©2002 by Dr. Michael J. Vassallo from: http://www.comicartville.com/esotericatlas.htm

Jerry Robinson (born January 1, 1922 in Trenton, New Jersey - New York, December 7, 2011) is an American comic book artist best known for his work on DC Comics' Batman line of comics during the 1940s.

Jerry RobinsonJerry Robinson was a journalism student at Columbia University in Manhattan when he began working for writer-artist Bob Kane in 1939. Kane, with writer Bill Finger, had shortly before created the character Batman for National Comics, the future DC Comics. He started as a letterer and a background inker, shortly graduating to inking secondary figures. Within a year, he became Batman's primary inker, with George Roussos inking backgrounds. Batman's archnemesis the Joker was introduced in Batman #1 (Spring 1940). Credit for that character's creation is disputed. Robinson has said he created the character. In 1943, when Kane left the Batman comic books to focus on penciling the daily Batman newspaper comic strip, Robinson took over the full penciling, along with others such as Dick Sprang. As was customary of the time, only Kane's name appeared on the strip.

Robinson went on to work on numerous other characters and for several publishers, at one point even doing free-lance illustrations for at least one textbook publisher. For Lev Gleason, he did the 'London' feature for Daredevil Comics. He worked on 'Green Hornet' for Harvey from 1942 to 1943, 'Atoman' for Spark in 1944, 'Fighting Yank' and 'Black Terror' (together with Mort Meskin) for Nedor from 1946 to 1949. Robinson also worked with Meskin for National/DC, drawing 'The Vigilante' and 'Johnny Quick' from 1946 to 1949.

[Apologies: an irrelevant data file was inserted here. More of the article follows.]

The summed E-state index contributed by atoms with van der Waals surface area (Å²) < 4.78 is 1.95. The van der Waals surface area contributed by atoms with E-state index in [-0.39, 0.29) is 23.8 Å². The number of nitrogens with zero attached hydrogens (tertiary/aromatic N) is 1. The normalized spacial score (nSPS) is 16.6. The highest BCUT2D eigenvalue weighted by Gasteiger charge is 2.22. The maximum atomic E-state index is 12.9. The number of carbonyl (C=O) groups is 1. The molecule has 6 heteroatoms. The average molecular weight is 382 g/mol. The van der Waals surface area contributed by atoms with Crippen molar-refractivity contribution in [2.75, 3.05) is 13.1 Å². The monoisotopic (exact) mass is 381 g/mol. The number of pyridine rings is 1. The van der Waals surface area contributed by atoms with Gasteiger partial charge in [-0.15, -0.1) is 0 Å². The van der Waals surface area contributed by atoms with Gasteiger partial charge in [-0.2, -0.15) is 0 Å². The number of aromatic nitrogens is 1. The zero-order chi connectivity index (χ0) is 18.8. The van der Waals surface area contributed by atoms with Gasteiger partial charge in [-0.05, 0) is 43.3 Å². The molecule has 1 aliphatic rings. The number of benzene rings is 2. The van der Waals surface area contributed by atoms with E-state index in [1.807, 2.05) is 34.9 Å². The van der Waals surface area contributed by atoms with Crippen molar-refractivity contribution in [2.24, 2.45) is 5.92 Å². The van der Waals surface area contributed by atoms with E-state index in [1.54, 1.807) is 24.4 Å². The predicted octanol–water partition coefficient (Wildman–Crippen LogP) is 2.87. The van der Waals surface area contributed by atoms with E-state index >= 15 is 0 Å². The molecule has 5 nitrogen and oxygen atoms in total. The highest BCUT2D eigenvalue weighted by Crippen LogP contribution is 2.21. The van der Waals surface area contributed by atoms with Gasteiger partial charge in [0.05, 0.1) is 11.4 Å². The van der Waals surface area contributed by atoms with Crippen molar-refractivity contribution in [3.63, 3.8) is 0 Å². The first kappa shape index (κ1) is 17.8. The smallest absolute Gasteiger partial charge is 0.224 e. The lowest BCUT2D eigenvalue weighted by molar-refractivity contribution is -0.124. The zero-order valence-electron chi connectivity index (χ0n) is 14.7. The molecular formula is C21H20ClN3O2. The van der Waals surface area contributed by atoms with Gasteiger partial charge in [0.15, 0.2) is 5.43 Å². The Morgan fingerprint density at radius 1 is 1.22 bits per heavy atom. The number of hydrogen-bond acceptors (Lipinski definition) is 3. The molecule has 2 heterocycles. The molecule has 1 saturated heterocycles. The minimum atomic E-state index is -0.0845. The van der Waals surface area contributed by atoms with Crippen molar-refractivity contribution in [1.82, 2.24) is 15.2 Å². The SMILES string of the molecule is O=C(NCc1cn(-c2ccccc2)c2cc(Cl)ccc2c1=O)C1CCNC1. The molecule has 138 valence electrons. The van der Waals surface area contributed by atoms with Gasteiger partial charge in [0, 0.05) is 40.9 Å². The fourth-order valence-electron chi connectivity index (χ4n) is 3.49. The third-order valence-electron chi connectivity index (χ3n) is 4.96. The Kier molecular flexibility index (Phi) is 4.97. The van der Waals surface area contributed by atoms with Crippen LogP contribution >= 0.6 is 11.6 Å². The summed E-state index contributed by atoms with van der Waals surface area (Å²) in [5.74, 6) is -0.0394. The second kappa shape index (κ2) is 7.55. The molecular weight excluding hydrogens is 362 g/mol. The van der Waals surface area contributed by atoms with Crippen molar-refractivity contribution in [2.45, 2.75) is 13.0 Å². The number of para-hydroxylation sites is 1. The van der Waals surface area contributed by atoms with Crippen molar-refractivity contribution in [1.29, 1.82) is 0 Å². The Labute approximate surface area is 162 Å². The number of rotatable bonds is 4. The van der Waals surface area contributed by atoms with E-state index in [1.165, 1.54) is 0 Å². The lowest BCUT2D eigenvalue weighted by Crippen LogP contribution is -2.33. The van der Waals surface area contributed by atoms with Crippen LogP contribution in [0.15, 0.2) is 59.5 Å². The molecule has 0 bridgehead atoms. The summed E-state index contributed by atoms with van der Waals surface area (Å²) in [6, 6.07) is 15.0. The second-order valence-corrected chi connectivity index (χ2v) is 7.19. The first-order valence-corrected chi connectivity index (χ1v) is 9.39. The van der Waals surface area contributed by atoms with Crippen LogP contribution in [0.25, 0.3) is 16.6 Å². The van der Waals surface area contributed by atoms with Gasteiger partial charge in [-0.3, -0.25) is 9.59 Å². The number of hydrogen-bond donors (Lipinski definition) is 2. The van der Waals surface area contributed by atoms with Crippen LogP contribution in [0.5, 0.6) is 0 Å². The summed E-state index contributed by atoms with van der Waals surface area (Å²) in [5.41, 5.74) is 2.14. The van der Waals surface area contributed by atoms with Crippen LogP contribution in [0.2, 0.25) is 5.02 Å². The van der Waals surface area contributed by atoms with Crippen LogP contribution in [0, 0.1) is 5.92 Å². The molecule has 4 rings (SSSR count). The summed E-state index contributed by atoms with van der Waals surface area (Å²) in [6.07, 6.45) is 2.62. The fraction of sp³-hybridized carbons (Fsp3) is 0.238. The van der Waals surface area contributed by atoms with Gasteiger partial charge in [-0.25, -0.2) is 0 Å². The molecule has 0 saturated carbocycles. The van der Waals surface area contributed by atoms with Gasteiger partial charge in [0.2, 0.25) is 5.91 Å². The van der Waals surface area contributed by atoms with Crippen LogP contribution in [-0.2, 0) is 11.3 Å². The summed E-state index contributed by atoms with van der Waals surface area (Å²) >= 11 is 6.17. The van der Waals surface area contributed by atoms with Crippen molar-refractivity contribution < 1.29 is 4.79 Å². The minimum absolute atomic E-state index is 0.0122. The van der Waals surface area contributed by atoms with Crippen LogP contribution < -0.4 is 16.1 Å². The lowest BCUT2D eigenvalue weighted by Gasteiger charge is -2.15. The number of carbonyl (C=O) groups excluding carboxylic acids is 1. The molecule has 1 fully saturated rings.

In the 1950s, Robinson was a teacher at the School of Visual Arts. He worked for Stan Lee at Timely during this period, where he illustrated stories for many crime, romance, war and western titles. He also made cover illustrations for the 'Bible Tales For Young Folk'.

In a long, successful interlude outside of comic books, as a newspaper cartoonist, Robinson created True Classroom Flubs and Fluffs, which for most of the 1960s ran in the New York Sunday News (later incorporated into the Daily News). He was president of the National Cartoonists Society from 1967 to 1969 and served a two year term as president of the Association of American Editorial Cartoonists starting in 1973.

During the mid-1970s, Robinson was a crucial supporter of Jerry Siegel and Joe Shuster in their long struggle with DC Comics to win full recognition and compensation as the creators of Superman. With comics artist and rights advocate Neal Adams, Robinson organized key support around Siegel and Shuster, to whom DC, in December 1975, granted lifetime stipends and a credit in all broadcast and published Superman works.

In 1978, he founded Cartoonists & Writers Syndicate/CartoonArts International which as of 2010 has more than 550 artists from over 75 countries. During 1999, Robinson created an original manga series, Astra with the help of mangaka Shojin Tanaka and Ken-ichi Oishi. On May 26, 2007, DC Comics announced that Robinson had been hired by the company as a "creative consultant".

From Wikipedia, the free encyclopedia.